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Being disappointed that Fulham failed to keep a clean sheet marks significant progress during what has been an underwhelming start to the Premier League campaign. The concession of a late penalty that denied the Whites a first league success might have taken the shine off Tosin Adarabioyo’s top flight debut somewhat, but the former Manchester City defender shouldn’t allow it to detract from a commanding display at the heart of a rejigged back four that belied his tender years. Calm on the ball, confident in his decision making and a commanding presence in the centre of a defence that suddenly appeared much more secure, you would have been forgiven for thinking that Adarabioyo had been a regular fixture in the Fulham backline.

Adarabioyo’s potential has been discussed in hushed tones around Manchester for many years. A natural leader from a young age, he captain City’s youth side to the FA Youth Cup final in 2018 and was fast-tracked into the senior squad the following year, making his first-team debut against Chelsea in the FA Cup. City fought hard to prevent him from leaving for pastures new when the likes of Celtic and Spurs showed interest, but after honing his promise with Championship loans at West Bromwich Albion and Blackburn Rovers, the lure of regular top flight football proved too rich to resist. Seasoned observers were surprised that Fulham were able to snare Adarabioyo, who Pep Guardiola had spoken about as a potential first-team centre half, for as little as £1.5m up front in the closing hours of the summer transfer window.

The 23 year-old’s Fulham debut might have come a little quicker than envisaged after Joachim Andersen’s untimely ankle injury earlier this week, but you would never have guessed it. A consummate ball-player, he slotted successfully alongside Tim Ream into what had been a jittery Fulham defence previously, immediately offering assurance and the calmness of a man who had played far more than eighty senior games. What was most notable was that Adarabioyo was quickly organising his colleagues, offering instructions from the outset, and none of the chances that fell to Ollie McBurnie as the Blades cranked up the pressure could be considered to have come from an error by the new man.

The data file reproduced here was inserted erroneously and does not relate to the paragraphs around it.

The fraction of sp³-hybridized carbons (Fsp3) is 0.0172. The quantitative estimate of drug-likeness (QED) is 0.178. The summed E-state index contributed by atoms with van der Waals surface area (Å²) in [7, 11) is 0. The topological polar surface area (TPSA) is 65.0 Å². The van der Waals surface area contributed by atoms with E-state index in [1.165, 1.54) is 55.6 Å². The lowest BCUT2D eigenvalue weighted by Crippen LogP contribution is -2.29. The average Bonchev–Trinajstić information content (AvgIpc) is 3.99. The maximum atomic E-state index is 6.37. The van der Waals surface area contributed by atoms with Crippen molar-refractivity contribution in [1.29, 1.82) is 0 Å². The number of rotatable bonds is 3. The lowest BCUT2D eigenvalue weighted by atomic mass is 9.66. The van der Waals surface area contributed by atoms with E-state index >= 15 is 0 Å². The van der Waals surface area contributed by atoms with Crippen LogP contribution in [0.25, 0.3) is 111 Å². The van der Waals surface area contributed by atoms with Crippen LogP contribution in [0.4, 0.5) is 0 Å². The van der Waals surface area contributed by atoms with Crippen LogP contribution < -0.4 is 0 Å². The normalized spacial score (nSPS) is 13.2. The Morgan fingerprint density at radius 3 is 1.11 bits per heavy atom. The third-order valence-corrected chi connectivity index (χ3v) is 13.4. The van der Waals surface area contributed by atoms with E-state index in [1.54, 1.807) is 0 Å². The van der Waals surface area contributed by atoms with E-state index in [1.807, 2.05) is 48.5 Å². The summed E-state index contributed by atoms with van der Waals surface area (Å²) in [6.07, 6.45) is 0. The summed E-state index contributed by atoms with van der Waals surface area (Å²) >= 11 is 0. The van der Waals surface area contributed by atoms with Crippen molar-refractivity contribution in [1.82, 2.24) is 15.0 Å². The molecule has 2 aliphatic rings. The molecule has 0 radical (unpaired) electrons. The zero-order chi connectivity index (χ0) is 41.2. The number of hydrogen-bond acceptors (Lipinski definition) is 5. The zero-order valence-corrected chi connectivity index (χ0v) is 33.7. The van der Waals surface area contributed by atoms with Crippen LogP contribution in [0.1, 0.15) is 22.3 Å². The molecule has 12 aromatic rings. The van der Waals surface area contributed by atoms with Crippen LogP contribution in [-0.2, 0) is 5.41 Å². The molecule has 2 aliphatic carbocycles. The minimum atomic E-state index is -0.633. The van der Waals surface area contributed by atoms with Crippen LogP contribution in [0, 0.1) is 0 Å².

Instead, Adarabioyo was almost flawless. The best defenders are largely unnoticed for much of a match, not needing to resort to a last-ditch tackle or an eye-catching interception that would be lauded as an excellent defending, because of their positioning and reading of the game. Adarabioyo certainly had an eye for danger, blocking an early shot from Sander Berge, but he rarely needed to go to ground – making just a single tackle throughout the contest – because he was regularly in the right place to take control of possession. Similarly, there was just a solitary interception in the whole game, as he glided effortlessly through his first Premier League outing.

It was easy to see why Fulham felt Adarabioyo would fit their system. Since Scott Parker has sought to build his side from the Jokanovic template, it was no surprise that he would want to find a centre half who was comfortable with the ball at his feet. Adarabioyo definitely fits that bill – completing 96.4% of his 56 passes successfully, the highest percentage of anyone who started the game and he didn’t fall short aerially either, winning five duels in the air against David McGoldrick and McBurnie, which is no mean feat. Such is his professionalism that he berated himself for failing to do better with a late headed chance from Tom Cairney’s corner that might resulted in a dream winner.

I’m always rather weary of reading too much into a debut, but Adarabioyo’s assured start has to be represent one of the biggest positives on an afternoon of mixed emotions in south Yorkshire. Fulham’s battle for survival hinges on a cohesive defensive unit bedding in quickly so as to ensure Parker’s charges don’t find themselves cut adrift at the foot of the table. On this afternoon’s evidence, Adarabioyo certainly won’t be lacking in application, while his attributes and calm demeanour can give Fulham a fighting chance of staying up.